Mayor Gavin Newsom and Sup. Chris Daly have been engaged in a high-profile clash over city budget priorities in recent weeks. Newsom appeared to win the latest battle when he galvanized an unlikely coalition and Daly clashed with some of his progressive allies, prompting Board of Supervisors president Aaron Peskin to remove Daly on June 15 as chair of the Budget and Finance Committee.
"This is not about personality, and it shouldn't be about the mayor's race. It should be about making sure we have a good budget," Peskin told the Guardian shortly before announcing that he would be taking over as Budget and Finance chair just as the committee was beginning work on approving a budget by July 1.
Yet this latest budget battle was more about personalities and tactical errors than it was about the larger war over the city's values and spending, areas in which it's far too early for the Newsom camp to declare victory. The reality is that Newsom's "back-to-basics budget" which would increase spending for police and cityscape improvements and cut health services and affordable-housing programs is still likely to be significantly altered by the progressives-dominated Board of Supervisors.
In fact, while the recent showdown between Newsom and Daly may have been diffused by Daly's removal as Budget and Finance chair, it's conceivable that a clash between Newsom and the supervisors is still on the horizon. After all, eight supervisors voted for a $28 million affordable-housing supplemental that Newsom refused to sign, and the mayor could yet be forced to decide whether to sign a budget that lies somewhere between his vision and Daly's.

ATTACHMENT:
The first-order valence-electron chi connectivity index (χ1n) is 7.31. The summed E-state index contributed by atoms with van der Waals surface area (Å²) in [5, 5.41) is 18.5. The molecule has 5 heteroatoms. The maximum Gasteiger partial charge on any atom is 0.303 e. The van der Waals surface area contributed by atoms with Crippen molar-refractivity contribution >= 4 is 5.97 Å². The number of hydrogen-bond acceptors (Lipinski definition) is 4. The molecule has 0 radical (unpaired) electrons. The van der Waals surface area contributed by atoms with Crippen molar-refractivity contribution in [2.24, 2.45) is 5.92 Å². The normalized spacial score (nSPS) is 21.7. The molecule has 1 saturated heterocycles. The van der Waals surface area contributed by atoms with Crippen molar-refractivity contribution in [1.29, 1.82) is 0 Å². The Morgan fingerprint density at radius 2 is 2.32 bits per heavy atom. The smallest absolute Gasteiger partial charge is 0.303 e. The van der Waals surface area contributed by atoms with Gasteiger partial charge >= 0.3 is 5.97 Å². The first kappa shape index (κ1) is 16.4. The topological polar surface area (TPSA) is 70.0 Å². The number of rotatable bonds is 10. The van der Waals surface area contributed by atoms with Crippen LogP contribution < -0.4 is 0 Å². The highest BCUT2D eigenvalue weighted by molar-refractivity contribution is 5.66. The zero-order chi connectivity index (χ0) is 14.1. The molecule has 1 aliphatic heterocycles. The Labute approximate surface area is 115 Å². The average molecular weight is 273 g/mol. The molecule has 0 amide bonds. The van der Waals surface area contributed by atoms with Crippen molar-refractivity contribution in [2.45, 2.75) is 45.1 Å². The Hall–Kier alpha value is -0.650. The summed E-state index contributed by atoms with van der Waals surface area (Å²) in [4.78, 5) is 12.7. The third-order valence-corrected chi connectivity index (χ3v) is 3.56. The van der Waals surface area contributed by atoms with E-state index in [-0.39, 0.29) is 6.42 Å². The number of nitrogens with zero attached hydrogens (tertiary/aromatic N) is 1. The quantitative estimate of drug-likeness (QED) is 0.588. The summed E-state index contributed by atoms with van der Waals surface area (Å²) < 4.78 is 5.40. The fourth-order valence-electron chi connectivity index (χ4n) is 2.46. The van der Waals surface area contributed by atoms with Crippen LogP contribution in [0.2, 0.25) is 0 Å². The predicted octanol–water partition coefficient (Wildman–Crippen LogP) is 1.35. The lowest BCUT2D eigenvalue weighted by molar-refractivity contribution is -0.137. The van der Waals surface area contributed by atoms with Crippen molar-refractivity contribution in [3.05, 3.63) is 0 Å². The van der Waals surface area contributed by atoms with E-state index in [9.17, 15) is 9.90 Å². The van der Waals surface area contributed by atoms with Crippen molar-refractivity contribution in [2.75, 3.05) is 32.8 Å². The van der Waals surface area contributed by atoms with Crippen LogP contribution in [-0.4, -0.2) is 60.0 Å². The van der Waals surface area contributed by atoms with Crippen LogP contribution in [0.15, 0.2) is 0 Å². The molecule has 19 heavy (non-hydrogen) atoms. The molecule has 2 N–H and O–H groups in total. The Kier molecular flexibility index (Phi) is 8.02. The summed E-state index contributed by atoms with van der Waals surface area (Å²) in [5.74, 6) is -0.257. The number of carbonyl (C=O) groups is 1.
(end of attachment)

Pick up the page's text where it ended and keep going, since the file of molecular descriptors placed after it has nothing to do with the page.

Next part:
Stepping back from recent events and the supercharged rhetoric behind them, a Guardian analysis of the coming budget fight shows that there are difficult and highly political choices to be made that could have profound effects on what kind of city San Francisco becomes.
If Daly wanted to spark a productive dialogue on whether the mayor's budget priorities are in the best interests of the city, he probably didn't go about it in the right way. But the approach seemed to be born of frustration that the mayor was refusing to implement a duly approved program for an important public need.
Daly has argued that when he introduced his $28 million affordable-housing supplemental in March, he thought it would be "noncontroversial." Last year the board approved and Newsom signed a $54 million supplemental budget, including $20 million in affordable-housing funds. Daly wrote on his blog that he hoped his latest $28 million request would help "stem the tide of families leaving San Francisco, decrease the number of people forced to live on the streets, and help elders live out their days with some dignity."
But Newsom objected, first criticizing Daly in the media for submitting it too late, then refusing to spend money that had been approved by a veto-proof majority, with only his supervisorial allies Sean Elsbernd, Michela Alioto-Pier, and Ed Jew opposed.
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